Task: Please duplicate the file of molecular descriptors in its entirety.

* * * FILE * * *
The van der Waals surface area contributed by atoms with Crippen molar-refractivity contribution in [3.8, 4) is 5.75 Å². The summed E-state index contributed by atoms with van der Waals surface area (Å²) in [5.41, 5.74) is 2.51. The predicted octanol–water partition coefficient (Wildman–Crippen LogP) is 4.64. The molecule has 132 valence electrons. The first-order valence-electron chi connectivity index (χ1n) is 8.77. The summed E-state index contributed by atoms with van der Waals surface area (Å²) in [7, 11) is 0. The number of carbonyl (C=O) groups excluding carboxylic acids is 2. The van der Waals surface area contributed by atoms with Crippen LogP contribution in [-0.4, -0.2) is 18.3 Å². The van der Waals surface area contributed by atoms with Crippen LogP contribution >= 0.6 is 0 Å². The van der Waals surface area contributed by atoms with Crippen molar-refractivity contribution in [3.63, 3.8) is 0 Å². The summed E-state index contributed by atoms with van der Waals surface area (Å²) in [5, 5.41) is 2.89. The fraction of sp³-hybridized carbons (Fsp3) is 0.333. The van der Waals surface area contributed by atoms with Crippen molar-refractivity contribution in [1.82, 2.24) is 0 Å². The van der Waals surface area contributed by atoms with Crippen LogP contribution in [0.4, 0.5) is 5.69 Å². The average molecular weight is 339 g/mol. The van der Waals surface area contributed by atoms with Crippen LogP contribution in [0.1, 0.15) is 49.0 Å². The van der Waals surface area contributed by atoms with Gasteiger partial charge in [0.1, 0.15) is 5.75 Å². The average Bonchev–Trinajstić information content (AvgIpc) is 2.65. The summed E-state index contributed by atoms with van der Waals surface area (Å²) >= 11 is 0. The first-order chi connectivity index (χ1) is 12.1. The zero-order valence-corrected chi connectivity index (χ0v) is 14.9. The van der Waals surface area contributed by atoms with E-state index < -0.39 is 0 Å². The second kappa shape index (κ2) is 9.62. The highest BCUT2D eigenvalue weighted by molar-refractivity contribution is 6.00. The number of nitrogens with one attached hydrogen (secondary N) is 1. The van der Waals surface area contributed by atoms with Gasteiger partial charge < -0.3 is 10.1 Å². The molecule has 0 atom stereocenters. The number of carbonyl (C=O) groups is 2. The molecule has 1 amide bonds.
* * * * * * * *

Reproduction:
The van der Waals surface area contributed by atoms with Crippen molar-refractivity contribution in [3.8, 4) is 5.75 Å². The summed E-state index contributed by atoms with van der Waals surface area (Å²) in [5.41, 5.74) is 2.51. The predicted octanol–water partition coefficient (Wildman–Crippen LogP) is 4.64. The molecule has 132 valence electrons. The first-order valence-electron chi connectivity index (χ1n) is 8.77. The summed E-state index contributed by atoms with van der Waals surface area (Å²) in [7, 11) is 0. The number of carbonyl (C=O) groups excluding carboxylic acids is 2. The van der Waals surface area contributed by atoms with Crippen LogP contribution in [-0.4, -0.2) is 18.3 Å². The van der Waals surface area contributed by atoms with Crippen LogP contribution >= 0.6 is 0 Å². The van der Waals surface area contributed by atoms with Crippen molar-refractivity contribution in [3.63, 3.8) is 0 Å². The summed E-state index contributed by atoms with van der Waals surface area (Å²) in [5, 5.41) is 2.89. The fraction of sp³-hybridized carbons (Fsp3) is 0.333. The van der Waals surface area contributed by atoms with Crippen molar-refractivity contribution in [1.82, 2.24) is 0 Å². The van der Waals surface area contributed by atoms with Crippen LogP contribution in [0.4, 0.5) is 5.69 Å². The average molecular weight is 339 g/mol. The van der Waals surface area contributed by atoms with Crippen LogP contribution in [0.1, 0.15) is 49.0 Å². The van der Waals surface area contributed by atoms with Gasteiger partial charge in [0.1, 0.15) is 5.75 Å². The average Bonchev–Trinajstić information content (AvgIpc) is 2.65. The summed E-state index contributed by atoms with van der Waals surface area (Å²) >= 11 is 0. The first-order chi connectivity index (χ1) is 12.1. The zero-order valence-corrected chi connectivity index (χ0v) is 14.9. The van der Waals surface area contributed by atoms with E-state index < -0.39 is 0 Å². The second kappa shape index (κ2) is 9.62. The highest BCUT2D eigenvalue weighted by molar-refractivity contribution is 6.00. The number of nitrogens with one attached hydrogen (secondary N) is 1. The van der Waals surface area contributed by atoms with Gasteiger partial charge < -0.3 is 10.1 Å². The molecule has 0 atom stereocenters. The number of carbonyl (C=O) groups is 2. The molecule has 1 amide bonds.